EESA10H3S Assignment 2 - Essay Example

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The process concentrates on issues that concern human beings and natural world. Human beings depend on the environment for existence, economic productivity and welfare…
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EESA10H3S Assignment 2
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Environmental Studies Task: Environmental studies Introduction
Environmental studies are educative processes that deal with the correlation between man and his surroundings. The process concentrates on issues that concern human beings and natural world. Human beings depend on the environment for existence, economic productivity and welfare. As a field of study, it provides knowledge in relation to scientific concepts, economic, political and traditional. In the current century, the environment has undergone revolution due to population difficulty (Kreipe, 2010). Resource depletion, land dereliction and environmental pollution have increased abundantly because of the changing drivers such as consumption patterns, population growth and economic activities (Kaushik & Kaushik, 2006).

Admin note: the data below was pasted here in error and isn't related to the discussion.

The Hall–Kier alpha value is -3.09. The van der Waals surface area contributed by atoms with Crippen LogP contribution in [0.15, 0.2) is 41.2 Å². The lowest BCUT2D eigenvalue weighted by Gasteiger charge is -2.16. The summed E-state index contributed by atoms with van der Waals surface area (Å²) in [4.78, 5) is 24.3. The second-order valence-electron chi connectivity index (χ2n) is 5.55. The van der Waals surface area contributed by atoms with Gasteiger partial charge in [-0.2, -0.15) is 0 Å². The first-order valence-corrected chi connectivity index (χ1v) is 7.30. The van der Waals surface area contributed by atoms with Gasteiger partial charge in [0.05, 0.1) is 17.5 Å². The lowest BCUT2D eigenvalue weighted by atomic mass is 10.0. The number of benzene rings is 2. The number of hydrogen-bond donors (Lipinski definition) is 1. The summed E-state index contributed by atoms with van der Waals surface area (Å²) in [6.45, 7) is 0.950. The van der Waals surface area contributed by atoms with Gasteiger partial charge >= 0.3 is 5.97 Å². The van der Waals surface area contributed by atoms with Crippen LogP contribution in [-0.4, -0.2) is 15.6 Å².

1) Genetically Modified Crops is promising and can solve world hunger.